When Rosemary awoke on Christmas morning and opened her door, and found her Christmas present tied to the latch, she turned pale, and her heart beat hard.
She took the package into the house and studied the inscription on the card. Then she put it away in the top drawer of the mahogany bureau, where she kept the locks of her father's and mother's hair, and Flora Brewster's little gold brooch, which had been her parting gift. Later in the morning, when her work was done, she took out her Christmas present again, and sat with it in her lap. She touched the pretty blue ribbon bow, but she did not untie it. All day long, when she was not at work, she sat holding the package, gazing at it with the fresh delight of a child, but she did not open it.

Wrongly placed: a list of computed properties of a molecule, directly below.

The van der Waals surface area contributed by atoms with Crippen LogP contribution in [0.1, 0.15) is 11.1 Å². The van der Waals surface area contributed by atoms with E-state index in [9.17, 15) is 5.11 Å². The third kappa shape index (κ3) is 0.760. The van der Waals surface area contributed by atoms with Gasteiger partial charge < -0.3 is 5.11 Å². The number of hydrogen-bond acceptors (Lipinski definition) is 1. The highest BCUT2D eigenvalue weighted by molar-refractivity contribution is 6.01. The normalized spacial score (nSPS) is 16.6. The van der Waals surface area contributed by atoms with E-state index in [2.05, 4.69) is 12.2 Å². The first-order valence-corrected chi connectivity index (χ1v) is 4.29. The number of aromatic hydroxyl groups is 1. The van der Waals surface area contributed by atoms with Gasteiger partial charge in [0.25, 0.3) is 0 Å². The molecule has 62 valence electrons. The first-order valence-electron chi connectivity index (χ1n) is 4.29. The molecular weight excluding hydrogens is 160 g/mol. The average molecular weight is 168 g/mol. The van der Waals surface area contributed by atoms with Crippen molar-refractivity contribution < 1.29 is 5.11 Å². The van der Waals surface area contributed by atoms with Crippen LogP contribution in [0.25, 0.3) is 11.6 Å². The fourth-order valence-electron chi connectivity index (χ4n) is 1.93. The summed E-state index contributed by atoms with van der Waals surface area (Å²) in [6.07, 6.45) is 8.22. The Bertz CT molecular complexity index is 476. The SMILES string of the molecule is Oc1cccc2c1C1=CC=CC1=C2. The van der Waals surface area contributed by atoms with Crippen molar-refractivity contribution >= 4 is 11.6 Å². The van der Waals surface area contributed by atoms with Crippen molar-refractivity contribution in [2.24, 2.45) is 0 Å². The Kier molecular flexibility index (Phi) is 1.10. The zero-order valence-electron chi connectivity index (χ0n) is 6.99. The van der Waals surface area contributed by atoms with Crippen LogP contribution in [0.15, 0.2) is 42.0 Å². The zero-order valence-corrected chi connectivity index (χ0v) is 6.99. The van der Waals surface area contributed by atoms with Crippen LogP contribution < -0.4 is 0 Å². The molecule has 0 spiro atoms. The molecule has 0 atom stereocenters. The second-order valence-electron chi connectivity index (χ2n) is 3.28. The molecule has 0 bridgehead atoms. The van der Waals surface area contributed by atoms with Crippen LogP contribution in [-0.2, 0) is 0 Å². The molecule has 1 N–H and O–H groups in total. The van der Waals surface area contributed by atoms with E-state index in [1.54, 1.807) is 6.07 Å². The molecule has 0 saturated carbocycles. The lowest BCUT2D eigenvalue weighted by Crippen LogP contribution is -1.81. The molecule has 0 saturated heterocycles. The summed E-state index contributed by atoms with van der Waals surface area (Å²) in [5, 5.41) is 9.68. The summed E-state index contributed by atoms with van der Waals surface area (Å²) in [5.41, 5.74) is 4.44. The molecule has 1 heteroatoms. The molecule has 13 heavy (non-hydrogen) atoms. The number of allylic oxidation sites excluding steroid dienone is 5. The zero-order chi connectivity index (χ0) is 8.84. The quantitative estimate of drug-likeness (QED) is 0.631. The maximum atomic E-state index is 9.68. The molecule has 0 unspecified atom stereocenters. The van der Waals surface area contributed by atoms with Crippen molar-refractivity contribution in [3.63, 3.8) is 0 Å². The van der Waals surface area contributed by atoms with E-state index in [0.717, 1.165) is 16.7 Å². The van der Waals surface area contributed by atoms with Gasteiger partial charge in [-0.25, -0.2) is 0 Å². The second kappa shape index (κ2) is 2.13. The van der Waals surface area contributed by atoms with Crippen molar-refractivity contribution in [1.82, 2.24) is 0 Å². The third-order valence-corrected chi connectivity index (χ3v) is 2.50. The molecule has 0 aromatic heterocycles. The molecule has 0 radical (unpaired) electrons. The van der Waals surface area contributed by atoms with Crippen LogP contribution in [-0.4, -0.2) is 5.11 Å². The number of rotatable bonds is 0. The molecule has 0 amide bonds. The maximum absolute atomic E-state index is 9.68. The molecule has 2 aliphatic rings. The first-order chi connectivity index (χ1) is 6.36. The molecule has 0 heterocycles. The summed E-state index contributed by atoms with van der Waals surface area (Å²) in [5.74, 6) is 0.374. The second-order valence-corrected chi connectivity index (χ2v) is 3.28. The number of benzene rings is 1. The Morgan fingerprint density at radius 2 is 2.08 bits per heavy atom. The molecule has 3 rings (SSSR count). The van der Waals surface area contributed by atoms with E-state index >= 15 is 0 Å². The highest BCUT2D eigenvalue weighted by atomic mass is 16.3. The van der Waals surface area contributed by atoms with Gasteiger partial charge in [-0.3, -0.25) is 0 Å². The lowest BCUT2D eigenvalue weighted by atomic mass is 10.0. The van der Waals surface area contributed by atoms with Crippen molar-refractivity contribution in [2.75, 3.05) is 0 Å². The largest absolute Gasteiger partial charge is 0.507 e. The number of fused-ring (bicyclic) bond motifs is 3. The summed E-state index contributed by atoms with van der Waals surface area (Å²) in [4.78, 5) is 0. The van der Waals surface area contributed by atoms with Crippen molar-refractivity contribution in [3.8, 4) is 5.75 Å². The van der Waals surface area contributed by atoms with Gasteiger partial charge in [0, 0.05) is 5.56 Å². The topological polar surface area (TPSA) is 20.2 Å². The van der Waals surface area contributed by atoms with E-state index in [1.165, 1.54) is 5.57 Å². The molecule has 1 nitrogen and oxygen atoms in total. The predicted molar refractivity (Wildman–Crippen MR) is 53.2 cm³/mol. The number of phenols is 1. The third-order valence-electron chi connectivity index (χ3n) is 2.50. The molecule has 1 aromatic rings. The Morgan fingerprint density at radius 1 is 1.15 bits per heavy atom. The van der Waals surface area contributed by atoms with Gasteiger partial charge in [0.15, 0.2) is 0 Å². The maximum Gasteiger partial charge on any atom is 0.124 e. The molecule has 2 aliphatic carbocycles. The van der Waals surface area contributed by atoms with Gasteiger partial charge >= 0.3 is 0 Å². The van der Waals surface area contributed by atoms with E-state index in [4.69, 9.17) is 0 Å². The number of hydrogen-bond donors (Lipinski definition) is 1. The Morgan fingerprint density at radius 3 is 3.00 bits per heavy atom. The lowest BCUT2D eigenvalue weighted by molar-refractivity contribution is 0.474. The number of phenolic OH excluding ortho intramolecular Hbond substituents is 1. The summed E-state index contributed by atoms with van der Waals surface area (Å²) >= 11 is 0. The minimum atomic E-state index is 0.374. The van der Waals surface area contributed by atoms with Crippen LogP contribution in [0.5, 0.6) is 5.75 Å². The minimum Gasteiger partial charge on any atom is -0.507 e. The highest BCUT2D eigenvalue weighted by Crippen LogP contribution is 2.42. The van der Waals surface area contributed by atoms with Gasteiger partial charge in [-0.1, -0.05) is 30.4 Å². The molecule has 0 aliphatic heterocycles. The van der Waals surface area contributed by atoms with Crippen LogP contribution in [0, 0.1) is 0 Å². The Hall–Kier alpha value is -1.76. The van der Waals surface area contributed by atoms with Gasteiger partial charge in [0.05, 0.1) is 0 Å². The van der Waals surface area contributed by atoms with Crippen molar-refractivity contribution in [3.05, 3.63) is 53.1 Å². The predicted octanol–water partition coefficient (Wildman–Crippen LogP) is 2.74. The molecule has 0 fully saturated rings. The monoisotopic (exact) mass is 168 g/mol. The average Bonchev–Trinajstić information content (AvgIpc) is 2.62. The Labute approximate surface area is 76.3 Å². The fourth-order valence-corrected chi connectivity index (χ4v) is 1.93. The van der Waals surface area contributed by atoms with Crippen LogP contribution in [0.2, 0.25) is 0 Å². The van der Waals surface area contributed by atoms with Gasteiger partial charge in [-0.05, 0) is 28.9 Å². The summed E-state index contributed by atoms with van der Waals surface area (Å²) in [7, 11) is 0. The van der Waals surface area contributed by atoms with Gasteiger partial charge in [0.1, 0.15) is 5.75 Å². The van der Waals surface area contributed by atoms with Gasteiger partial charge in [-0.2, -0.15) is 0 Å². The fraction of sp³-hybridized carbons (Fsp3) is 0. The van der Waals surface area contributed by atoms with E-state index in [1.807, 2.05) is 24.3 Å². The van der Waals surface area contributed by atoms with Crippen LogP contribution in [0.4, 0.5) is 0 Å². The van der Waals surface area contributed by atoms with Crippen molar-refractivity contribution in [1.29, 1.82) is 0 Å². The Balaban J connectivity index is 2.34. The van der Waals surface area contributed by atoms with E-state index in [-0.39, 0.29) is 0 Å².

Rosemary never opened it. It was the chief comfort of her solitary life. She would sit for hours holding it, then fold it carefully in her one fine linen handkerchief, and lay it in her bureau drawer; but she never opened it, never knew what it contained, and died not knowing.
And the kind young soul who had given it to her found it in its fine linen wrapper in the bureau, and wondered, half laughing in the midst of her ministrations to the sad needs of death.
“Why, the poor old thing!” she said. “She never opened the box of candy I sent her on Christmas.” She did not understand, as she looked at the white package with its unviolated blue ribbon, that it was a precious casket full of little saved-up Christmas joy of a human life. Rosemary had found the true essence of Christmas in the gift she never saw.